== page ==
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Gavin rides from London to Brighton and back

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Published: 30 May 2013
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This week's mission was the Pearson 150 London to Brighton and back. A further challenge was introduced - when I arranged to meet my wife back in Epsom for 1PM for a family day out. I estimated an average speed of 16mph to make this viable.

Pearson Cycles assert to be the worlds oldest bicycle shop and they also sell their own branded bikes. A colleague of mine owned a Pearson frame for eighteen years, it outlasted two of his marriages and a few career changes.

Pearson's located this Sportive at the Royal Marsden (Sutton) where Roger Pearson (the fourth generation of Pearsons to run the business) received care and treatment. Entry money was donated to the Royal Marsden Cancer Campaign, providing participants with an opportunity to support a local business and worthwhile charity.

What this event lacked in mass appeal - it certainly made up for in quality of course and organisation. Peaceful country roads, games of village cricket and quaint Sussex hamlets provided a backdrop to the route that twice ventured beneath the Gatwick flight path. Despite being held up by a queue of cars at a car boot sale (where I was offered a tenner for my bike), everyone I spoke to at the end had nothing but praise for the day out they had.

Undoubtedly the flagship climb of the day was the north face of Ditchling Beacon. This hill, iconised over the years by the thousands of riders who enter the British Heart Foundation London To Brighton charity ride, certainly lives up to it's celebrity status. Virtually unhampered by trees (the climb is framed by open grassland and grazing sheep) the view over the towns and villages that "the Ditch" dominates are there to be enjoyed throughout the ascent.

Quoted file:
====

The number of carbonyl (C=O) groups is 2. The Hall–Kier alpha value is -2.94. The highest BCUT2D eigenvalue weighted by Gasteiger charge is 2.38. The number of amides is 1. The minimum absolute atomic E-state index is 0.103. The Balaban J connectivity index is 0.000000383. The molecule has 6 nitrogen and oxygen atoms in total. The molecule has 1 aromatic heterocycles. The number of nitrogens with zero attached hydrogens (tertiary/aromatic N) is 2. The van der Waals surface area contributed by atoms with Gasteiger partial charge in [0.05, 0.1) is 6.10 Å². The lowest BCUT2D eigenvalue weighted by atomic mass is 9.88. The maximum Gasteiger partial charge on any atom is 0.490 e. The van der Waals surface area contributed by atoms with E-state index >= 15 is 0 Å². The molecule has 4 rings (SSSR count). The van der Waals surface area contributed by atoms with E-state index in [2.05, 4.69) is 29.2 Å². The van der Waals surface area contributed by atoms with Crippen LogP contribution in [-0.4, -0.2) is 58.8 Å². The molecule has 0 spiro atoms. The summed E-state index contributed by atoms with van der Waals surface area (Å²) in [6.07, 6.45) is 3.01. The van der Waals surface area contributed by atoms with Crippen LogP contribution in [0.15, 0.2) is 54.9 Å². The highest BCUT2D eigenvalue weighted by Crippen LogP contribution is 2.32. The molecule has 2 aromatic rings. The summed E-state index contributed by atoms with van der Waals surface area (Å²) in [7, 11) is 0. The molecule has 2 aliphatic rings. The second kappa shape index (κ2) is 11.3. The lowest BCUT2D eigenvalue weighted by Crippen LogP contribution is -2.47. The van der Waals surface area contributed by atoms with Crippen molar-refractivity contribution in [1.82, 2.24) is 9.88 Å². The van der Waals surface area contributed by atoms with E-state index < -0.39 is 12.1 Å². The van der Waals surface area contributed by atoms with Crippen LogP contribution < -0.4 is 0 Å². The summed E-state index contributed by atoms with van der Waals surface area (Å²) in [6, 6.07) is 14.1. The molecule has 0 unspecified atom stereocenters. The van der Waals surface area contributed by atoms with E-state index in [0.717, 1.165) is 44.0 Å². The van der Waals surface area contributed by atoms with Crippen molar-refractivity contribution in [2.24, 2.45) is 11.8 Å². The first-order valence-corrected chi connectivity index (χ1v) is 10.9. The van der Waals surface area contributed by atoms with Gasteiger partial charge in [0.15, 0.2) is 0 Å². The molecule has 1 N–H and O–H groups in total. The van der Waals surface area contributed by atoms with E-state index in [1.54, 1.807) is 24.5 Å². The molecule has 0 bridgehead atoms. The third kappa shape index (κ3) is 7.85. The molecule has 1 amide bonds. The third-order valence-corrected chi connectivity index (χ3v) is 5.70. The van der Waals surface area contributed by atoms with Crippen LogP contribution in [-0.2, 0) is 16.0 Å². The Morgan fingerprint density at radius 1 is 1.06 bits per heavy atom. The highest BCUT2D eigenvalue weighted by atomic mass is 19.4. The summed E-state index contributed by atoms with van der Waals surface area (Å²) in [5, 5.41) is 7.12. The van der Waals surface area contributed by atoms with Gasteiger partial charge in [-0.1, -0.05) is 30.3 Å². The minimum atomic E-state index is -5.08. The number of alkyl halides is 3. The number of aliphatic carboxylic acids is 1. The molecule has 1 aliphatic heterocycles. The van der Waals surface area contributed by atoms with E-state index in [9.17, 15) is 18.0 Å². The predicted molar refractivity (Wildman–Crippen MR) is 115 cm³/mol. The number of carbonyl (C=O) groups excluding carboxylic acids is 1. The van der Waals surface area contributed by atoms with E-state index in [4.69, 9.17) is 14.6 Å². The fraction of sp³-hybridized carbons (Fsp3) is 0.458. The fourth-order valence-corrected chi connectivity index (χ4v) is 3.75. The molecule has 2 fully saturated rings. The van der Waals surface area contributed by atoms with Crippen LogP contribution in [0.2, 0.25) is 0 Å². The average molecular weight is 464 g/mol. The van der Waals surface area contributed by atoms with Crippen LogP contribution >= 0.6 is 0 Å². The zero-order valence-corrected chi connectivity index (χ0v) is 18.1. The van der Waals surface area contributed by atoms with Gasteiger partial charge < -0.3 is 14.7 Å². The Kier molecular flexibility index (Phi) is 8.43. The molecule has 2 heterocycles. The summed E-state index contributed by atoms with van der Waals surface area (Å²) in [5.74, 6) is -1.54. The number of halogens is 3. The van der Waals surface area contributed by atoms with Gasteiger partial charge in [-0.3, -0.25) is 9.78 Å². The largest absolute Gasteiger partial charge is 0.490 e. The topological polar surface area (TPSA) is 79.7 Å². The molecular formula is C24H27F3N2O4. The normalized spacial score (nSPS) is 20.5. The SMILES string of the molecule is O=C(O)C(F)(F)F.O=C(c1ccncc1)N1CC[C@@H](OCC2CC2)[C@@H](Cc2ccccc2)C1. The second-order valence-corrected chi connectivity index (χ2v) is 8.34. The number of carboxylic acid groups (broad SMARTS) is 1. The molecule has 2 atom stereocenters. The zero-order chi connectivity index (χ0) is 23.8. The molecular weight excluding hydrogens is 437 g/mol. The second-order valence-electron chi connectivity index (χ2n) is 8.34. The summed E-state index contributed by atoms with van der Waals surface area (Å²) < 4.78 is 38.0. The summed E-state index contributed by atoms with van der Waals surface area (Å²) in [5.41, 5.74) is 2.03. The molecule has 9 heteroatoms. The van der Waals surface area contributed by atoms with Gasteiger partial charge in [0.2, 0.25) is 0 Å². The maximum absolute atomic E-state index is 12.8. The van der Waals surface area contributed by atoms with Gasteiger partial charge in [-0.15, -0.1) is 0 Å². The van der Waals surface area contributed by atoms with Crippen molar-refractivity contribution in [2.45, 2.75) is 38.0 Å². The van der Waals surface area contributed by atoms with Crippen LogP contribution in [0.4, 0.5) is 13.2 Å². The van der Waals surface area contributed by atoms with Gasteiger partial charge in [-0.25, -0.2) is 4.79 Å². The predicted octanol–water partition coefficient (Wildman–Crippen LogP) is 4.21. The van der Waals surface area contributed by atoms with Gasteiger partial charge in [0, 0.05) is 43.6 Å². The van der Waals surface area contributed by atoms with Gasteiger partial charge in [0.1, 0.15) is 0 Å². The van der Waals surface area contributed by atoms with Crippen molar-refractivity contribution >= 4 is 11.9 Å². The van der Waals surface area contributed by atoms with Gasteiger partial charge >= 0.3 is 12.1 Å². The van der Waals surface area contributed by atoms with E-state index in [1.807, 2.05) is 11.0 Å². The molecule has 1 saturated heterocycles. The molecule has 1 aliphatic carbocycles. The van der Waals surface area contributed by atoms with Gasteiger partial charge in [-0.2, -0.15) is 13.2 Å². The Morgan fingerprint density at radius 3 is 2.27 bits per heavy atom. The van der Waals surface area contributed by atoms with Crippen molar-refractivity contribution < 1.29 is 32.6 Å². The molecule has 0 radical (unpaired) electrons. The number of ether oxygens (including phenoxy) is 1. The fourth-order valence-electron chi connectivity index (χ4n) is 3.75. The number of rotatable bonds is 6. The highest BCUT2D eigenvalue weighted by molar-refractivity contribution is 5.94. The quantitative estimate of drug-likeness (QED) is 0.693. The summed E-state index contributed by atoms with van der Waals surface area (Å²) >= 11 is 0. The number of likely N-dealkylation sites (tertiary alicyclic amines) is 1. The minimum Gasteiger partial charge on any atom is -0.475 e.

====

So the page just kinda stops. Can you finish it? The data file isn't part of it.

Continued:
A quick dash in to Brighton - and an ice cream on the seafront proceeded a city style commute up to Devils Dyke. Here the speed merchants were satiated by a long, fast downhill section. It is on such descents - when the odd click or clunk is amplified and doubts over the structural viability of the bike creep in to the back of the mind. During such plunges, It is not uncommon for the cyclist to discover a religious fervour that is otherwise absent in the normal day to day life. With the 45mph descent behind me it was another lonely trek on the way back to the event HQ up the western leg of the route. Punctuated only by a few groups who beat me up on the climb out of Dorking and towards Epsom Downs, it was a ride undertaken mainly on my own - not a tyre to follow all day.

It was perhaps unfortunate that this event clashed with three other sportives in the area on the day, I certainly believe that the great route and organisation (not to mention supporting the Marsden) deserved a much larger turn out, though there was a healthy support from local clubs.

There was so much to be enjoyed about this sportive, not least the kudos that it gave me among non-cyclists. Tell someone you are cycling round the Surrey Hills for a morning - and they glaze over, tell them you are cycling to Brighton and back - and all of a sudden you are regarded as something of a hero - or a maniac.

As for my timescale - I made my appointment and was driven to my nephews third birthday party in (wait for it) Brighton. Fortunately - this journey was more relaxed as I slept peacefully in the passenger's seat all the way down.

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